U.S. trucking firms could be in the proverbial driver's seat by the end of the decade as favorable supply-demand dynamics combine with information technology adoption to generate solid profits and take market share from a railroad industry struggling to keep pace with innovation, according to the 29th Annual "State of Logistics Report" that was released today.
The report, prepared by consultancy A.T. Kearney Inc. for the Council of Supply Chain Management Professionals (CSCMP) and presented by third-party logistics (3PL) provider Penske Logistics, said advanced line-haul technologies such as autonomous vehicles and truck platooning could be widely available to shippers over the next three to seven years. That phenomenon, combined with truckers' ability to adopt advanced technologies to reduce their operating costs, will narrow the cost differential between the modes and put railroads under increasing competitive pressure, especially since rail suppliers have not been as aggressive in embedding performance-enhancing technology into their products, the report said.
Truckers are leveraging these tools to cull unprofitable or marginally profitable shippers from their ranks, and to marginalize businesses that adhere to the transactional, rate-driven mindset that in the past has paid short shrift to the needs of fleets and drivers, the report said.
The rosy outlook for truckers seems counterintuitive, given challenges ranging from finding, hiring, and keeping qualified drivers; the productivity squeeze accompanying compliance with the federal mandate requiring most vehicles to be equipped with electronic logging devices; higher diesel fuel prices; road infrastructure problems; and elevated operating costs. For now, the authors said, railroads are sitting pretty as strong demand gives them pricing power—especially in intermodal—and as productivity improvements boost profit margins and the newly enacted corporate tax cuts increase their cash flows. Intermodal costs rose by double digits year over year, in part as shippers struggling to find over-the-road capacity converted traffic to the railroads.
How long that lasts will likely depend on the industry getting its operational act together. Events of the past few months haven't been encouraging. In March, the Surface Transportation Board (STB), the nation's rail regulator, concerned about unreliable and inconsistent service, ordered all Class Is to submit to the agency their service plans for the rest of 2018. Service complaints in 2017 spiked 144 percent from 2016 levels, the STB said.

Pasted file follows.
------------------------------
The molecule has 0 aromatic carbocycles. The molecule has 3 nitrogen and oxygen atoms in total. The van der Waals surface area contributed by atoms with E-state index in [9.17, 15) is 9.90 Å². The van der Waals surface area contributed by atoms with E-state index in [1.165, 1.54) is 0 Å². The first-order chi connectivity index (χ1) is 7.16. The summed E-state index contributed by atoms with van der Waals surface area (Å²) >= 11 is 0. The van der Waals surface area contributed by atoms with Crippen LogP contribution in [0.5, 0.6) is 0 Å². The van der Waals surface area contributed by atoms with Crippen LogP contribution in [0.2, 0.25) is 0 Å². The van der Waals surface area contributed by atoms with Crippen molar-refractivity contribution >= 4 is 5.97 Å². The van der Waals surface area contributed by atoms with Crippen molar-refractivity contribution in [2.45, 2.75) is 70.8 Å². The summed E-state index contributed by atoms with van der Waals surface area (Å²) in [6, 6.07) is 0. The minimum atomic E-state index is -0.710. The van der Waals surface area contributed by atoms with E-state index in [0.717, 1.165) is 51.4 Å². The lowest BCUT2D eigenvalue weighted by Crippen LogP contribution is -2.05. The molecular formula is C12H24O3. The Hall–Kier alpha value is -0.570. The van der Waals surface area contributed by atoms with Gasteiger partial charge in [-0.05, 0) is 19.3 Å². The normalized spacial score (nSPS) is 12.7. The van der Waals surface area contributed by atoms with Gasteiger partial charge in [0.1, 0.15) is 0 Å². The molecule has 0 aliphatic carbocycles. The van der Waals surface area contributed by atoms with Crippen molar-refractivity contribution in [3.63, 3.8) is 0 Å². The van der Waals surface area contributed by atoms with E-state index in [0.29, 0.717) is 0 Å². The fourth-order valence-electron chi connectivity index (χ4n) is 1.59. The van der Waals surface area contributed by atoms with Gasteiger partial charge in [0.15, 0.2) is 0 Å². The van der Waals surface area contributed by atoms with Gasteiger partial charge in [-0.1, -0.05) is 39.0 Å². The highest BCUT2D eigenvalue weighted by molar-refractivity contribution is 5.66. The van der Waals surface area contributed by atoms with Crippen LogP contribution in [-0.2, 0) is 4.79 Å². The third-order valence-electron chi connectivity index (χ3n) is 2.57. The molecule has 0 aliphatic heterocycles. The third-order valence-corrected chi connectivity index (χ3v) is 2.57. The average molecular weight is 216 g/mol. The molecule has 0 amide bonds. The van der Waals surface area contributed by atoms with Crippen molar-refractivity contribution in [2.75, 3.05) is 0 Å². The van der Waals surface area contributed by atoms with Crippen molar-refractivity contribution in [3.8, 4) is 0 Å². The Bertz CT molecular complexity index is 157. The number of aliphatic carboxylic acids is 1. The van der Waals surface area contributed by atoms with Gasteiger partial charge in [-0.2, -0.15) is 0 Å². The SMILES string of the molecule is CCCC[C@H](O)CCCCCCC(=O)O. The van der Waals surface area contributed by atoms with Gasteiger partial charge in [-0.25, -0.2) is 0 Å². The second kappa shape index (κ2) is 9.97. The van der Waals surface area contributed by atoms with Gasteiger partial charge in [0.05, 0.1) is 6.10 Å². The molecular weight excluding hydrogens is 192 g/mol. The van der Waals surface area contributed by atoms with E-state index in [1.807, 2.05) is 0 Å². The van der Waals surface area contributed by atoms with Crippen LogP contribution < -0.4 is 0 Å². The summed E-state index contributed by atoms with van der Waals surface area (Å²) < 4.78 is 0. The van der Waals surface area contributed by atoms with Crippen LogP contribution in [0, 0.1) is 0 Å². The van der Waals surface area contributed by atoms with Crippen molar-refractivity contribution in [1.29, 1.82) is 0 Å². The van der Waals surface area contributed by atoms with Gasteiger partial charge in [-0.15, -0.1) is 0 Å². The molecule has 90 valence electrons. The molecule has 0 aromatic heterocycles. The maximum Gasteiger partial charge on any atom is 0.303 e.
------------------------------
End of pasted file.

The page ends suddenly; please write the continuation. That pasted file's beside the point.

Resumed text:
STEEP GRADE AHEAD
The exceptional pricing leverage being enjoyed by asset-based carriers, a trend expected to hold at least for several years, was the central narrative of the report, entitled "A Steep Grade Ahead." Last year's report, which analyzed 2016's performance, described an uncertain future for the industry and posited various scenarios for its direction. By contrast, this year's report had a single message: Assets are where it's at.
"Carriers are in control as demand outstrips supply, while shippers try to 'create capacity' by improving efficiency whenever possible," according to the authors. For shippers, the biggest challenge won't be fighting the upward rate trend, but being creative to secure adequate capacity at prices—though much higher than they are accustomed to—they can live with.
After declining in 2016 for the first time since 2009, U.S. business logistics costs climbed 6.2 percent in 2017. Logistics costs as a percentage of gross domestic product rose to 7.7 percent last year, from 7.6 percent the prior year. The report's three main components—transportation, inventory carrying costs, and so-called other expenses, such as administration—rose substantially.
Transportation costs increased 7 percent, led by intermodal, which rose 10.5 percent; dedicated contract carriage, which spiked by 9.5 percent as more shippers demanded capacity assurance; and parcel and express, which rose 7 percent. Truckload and less-than-truckload (LTL) costs rose 6.4 percent and 6.6 percent year over year, respectively, according to the report. Only waterborne freight, with an increase of just 1.1 percent, came in below the 3-percent threshold for year-over-year gains.
Inventory carrying costs climbed 4.6 percent over 2017, paced by a 5-percent gain in borrowing costs as interest rates climbed. Physical storage costs climbed 4.2 percent as demand for facilities to support e-commerce fulfillment and distribution continued apace, the report said.
In a sober assessment of the often-problematic relationship between shippers and their 3PLs, the focus still remains on cost cutting, rather than on building mutually beneficial relationships over the long haul, according to the report.